However, some new arrivals in Belgium will need four wheels to get around the country. This is especially true in some rural areas with fewer transit links. New arrivals from EU/EEA countries will be able to use their existing licenses in Belgium, however, if you’re planning to stay a while you should swap it for a local license once you’ve received your ID card. For more information, read our guide to getting a Belgian driving license.
8. Get your new home connected
If you’ve found your a dream house in Belgium, you’ll need to sort out all the necessary connections to turn it into your new home. Included on your list should be getting set up with Belgian utilities and home telecoms. Typically, serviced apartments and some rental properties will already have these contracts set up. This is also the case for flatshare rentals, with costs then split between housemates. However, most rental properties will need these connections set up, as well any Belgian properties you plan on buying.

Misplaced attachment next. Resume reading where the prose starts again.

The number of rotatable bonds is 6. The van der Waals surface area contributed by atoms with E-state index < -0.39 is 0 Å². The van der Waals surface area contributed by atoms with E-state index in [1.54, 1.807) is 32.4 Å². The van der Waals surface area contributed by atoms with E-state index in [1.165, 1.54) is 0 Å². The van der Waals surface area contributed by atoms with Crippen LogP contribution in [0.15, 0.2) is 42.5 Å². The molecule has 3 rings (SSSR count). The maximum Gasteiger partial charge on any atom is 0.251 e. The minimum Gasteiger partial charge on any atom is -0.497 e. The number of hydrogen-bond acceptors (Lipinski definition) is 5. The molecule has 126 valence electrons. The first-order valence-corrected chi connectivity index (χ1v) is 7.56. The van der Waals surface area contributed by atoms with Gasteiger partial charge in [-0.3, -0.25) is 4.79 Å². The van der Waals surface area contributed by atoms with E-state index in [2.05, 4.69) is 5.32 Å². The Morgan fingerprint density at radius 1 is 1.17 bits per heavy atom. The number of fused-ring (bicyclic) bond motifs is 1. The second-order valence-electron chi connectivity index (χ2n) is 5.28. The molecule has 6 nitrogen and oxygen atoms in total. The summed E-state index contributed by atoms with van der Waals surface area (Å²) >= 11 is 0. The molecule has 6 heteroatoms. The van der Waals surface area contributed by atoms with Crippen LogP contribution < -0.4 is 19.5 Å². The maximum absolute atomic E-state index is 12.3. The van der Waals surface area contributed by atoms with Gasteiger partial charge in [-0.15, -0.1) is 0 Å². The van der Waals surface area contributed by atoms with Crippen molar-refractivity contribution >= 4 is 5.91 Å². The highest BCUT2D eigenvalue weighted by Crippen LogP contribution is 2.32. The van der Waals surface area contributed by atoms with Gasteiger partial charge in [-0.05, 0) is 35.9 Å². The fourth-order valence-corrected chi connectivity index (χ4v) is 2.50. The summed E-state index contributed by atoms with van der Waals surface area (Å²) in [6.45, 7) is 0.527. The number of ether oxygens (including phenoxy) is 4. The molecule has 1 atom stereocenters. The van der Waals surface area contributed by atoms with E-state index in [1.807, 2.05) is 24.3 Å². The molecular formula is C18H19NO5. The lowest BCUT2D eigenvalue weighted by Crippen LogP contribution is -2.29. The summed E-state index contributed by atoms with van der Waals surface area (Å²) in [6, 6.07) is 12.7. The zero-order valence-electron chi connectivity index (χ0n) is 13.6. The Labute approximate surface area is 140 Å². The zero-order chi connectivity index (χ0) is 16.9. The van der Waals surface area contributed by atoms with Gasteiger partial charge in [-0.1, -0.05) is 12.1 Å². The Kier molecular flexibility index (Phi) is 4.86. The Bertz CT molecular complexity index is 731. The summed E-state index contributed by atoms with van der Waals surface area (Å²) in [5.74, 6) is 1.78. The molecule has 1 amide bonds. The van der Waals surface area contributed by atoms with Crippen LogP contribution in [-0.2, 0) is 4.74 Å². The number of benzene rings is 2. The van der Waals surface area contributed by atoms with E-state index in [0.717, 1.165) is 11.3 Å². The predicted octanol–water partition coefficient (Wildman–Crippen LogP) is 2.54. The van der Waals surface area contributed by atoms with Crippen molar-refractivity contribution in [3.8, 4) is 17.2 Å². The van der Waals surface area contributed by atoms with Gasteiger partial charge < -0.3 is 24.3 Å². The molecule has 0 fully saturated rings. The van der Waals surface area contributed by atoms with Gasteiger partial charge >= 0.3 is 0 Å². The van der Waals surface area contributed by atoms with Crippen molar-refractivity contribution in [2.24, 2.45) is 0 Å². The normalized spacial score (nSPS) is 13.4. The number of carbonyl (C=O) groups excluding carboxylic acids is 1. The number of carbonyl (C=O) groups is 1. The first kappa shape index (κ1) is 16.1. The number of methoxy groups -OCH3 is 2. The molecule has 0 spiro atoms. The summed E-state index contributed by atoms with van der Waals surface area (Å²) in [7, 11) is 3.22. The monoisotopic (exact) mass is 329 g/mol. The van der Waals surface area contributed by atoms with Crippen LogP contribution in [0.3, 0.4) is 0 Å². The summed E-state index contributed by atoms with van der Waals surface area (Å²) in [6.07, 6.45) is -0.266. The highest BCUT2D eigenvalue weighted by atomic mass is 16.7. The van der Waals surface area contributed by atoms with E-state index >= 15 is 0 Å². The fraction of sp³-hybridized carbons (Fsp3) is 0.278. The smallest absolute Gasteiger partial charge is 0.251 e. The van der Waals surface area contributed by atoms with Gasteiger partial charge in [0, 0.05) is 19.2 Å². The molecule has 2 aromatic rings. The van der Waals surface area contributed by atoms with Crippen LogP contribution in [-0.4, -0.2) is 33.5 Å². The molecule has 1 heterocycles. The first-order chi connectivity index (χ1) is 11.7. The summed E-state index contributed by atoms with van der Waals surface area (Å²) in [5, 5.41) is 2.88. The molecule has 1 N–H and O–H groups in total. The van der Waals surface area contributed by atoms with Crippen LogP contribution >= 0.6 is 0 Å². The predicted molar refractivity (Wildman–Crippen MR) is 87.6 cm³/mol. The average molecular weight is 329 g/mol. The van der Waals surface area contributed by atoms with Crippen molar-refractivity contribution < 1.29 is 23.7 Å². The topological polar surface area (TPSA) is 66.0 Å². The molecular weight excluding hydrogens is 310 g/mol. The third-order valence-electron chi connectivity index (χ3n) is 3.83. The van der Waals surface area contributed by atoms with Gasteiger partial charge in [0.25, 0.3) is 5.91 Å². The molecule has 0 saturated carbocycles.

Although this sounds like a lot of hard work to do during your first week in Belgium, don’t let yourself get overwhelmed. The sign-up procedures for Belgian internet and TV are fairly straightforward, even for non-native speakers, and there are comparison services like Aanbieders that can help you choose. Some of the leading TV and internet providers in Belgium include:
In Belgium, water is supplied locally so you’re unable to choose a provider. However, you are able to choose your Belgian electricity and gas supplier, with providers including:
To find out how you can make more environmentally-friendly choices in your new home, read our guide to living sustainably in Belgium.